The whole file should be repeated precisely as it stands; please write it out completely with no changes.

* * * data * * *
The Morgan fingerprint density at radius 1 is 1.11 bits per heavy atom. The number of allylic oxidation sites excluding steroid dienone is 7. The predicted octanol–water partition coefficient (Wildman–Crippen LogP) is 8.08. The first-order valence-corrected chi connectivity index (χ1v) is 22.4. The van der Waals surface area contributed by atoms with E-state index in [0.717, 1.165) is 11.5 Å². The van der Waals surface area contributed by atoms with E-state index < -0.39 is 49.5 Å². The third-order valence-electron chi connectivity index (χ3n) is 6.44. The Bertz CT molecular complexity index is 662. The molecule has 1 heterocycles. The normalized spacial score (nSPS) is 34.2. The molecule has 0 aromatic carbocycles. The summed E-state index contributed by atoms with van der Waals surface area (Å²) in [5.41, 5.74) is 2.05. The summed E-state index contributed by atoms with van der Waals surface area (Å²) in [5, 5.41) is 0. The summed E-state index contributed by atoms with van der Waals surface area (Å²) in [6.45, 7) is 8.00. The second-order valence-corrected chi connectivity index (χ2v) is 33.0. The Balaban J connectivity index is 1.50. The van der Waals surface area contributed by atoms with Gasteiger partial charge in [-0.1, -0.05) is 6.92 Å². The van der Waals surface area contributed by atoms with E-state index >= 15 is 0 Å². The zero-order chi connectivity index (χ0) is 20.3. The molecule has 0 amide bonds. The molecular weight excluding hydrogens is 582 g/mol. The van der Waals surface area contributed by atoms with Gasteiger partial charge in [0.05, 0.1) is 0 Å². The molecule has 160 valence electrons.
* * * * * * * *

The Morgan fingerprint density at radius 1 is 1.11 bits per heavy atom. The number of allylic oxidation sites excluding steroid dienone is 7. The predicted octanol–water partition coefficient (Wildman–Crippen LogP) is 8.08. The first-order valence-corrected chi connectivity index (χ1v) is 22.4. The van der Waals surface area contributed by atoms with E-state index in [0.717, 1.165) is 11.5 Å². The van der Waals surface area contributed by atoms with E-state index < -0.39 is 49.5 Å². The third-order valence-electron chi connectivity index (χ3n) is 6.44. The Bertz CT molecular complexity index is 662. The molecule has 1 heterocycles. The normalized spacial score (nSPS) is 34.2. The molecule has 0 aromatic carbocycles. The summed E-state index contributed by atoms with van der Waals surface area (Å²) in [5.41, 5.74) is 2.05. The summed E-state index contributed by atoms with van der Waals surface area (Å²) in [5, 5.41) is 0. The summed E-state index contributed by atoms with van der Waals surface area (Å²) in [6.45, 7) is 8.00. The second-order valence-corrected chi connectivity index (χ2v) is 33.0. The Balaban J connectivity index is 1.50. The van der Waals surface area contributed by atoms with Gasteiger partial charge in [-0.1, -0.05) is 6.92 Å². The van der Waals surface area contributed by atoms with E-state index >= 15 is 0 Å². The zero-order chi connectivity index (χ0) is 20.3. The molecule has 0 amide bonds. The molecular weight excluding hydrogens is 582 g/mol. The van der Waals surface area contributed by atoms with Gasteiger partial charge in [0.05, 0.1) is 0 Å². The molecule has 160 valence electrons.